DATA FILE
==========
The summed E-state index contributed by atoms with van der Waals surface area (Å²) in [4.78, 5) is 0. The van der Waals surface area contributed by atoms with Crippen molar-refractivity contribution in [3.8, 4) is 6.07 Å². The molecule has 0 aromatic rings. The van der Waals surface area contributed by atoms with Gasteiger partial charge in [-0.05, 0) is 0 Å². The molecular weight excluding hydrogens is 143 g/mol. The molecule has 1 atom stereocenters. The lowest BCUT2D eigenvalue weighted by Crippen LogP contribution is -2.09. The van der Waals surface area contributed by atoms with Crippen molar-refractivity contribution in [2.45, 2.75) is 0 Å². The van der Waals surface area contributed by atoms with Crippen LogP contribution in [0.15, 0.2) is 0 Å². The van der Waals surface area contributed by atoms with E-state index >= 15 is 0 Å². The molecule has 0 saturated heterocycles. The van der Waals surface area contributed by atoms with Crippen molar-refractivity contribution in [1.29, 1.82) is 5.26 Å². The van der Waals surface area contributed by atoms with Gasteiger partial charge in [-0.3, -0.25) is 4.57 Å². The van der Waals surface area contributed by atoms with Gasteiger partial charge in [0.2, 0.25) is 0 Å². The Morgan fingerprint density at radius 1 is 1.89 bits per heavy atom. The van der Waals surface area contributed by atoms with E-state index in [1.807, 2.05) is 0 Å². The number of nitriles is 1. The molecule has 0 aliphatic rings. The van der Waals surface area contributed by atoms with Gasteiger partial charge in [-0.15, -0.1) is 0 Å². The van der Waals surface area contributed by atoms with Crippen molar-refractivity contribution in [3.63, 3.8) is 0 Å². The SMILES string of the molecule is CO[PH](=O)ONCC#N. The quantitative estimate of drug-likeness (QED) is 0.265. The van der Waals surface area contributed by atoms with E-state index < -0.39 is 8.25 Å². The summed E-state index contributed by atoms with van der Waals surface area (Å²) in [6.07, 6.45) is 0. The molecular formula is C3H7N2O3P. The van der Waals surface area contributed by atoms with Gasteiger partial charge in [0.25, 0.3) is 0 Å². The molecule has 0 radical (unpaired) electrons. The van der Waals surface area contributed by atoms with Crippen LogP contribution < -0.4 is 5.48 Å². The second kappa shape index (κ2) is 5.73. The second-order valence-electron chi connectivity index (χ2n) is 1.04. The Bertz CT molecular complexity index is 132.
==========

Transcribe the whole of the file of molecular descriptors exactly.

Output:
The summed E-state index contributed by atoms with van der Waals surface area (Å²) in [4.78, 5) is 0. The van der Waals surface area contributed by atoms with Crippen molar-refractivity contribution in [3.8, 4) is 6.07 Å². The molecule has 0 aromatic rings. The van der Waals surface area contributed by atoms with Gasteiger partial charge in [-0.05, 0) is 0 Å². The molecular weight excluding hydrogens is 143 g/mol. The molecule has 1 atom stereocenters. The lowest BCUT2D eigenvalue weighted by Crippen LogP contribution is -2.09. The van der Waals surface area contributed by atoms with Crippen molar-refractivity contribution in [2.45, 2.75) is 0 Å². The van der Waals surface area contributed by atoms with Crippen LogP contribution in [0.15, 0.2) is 0 Å². The van der Waals surface area contributed by atoms with E-state index >= 15 is 0 Å². The molecule has 0 saturated heterocycles. The van der Waals surface area contributed by atoms with Crippen molar-refractivity contribution in [1.29, 1.82) is 5.26 Å². The van der Waals surface area contributed by atoms with Gasteiger partial charge in [-0.3, -0.25) is 4.57 Å². The van der Waals surface area contributed by atoms with Gasteiger partial charge in [0.2, 0.25) is 0 Å². The Morgan fingerprint density at radius 1 is 1.89 bits per heavy atom. The van der Waals surface area contributed by atoms with E-state index in [1.807, 2.05) is 0 Å². The number of nitriles is 1. The molecule has 0 aliphatic rings. The van der Waals surface area contributed by atoms with Gasteiger partial charge in [-0.15, -0.1) is 0 Å². The van der Waals surface area contributed by atoms with Crippen molar-refractivity contribution in [3.63, 3.8) is 0 Å². The SMILES string of the molecule is CO[PH](=O)ONCC#N. The quantitative estimate of drug-likeness (QED) is 0.265. The van der Waals surface area contributed by atoms with E-state index < -0.39 is 8.25 Å². The summed E-state index contributed by atoms with van der Waals surface area (Å²) in [6.07, 6.45) is 0. The molecular formula is C3H7N2O3P. The van der Waals surface area contributed by atoms with Gasteiger partial charge in [0.25, 0.3) is 0 Å². The molecule has 0 radical (unpaired) electrons. The van der Waals surface area contributed by atoms with Crippen LogP contribution < -0.4 is 5.48 Å². The second kappa shape index (κ2) is 5.73. The second-order valence-electron chi connectivity index (χ2n) is 1.04. The Bertz CT molecular complexity index is 132.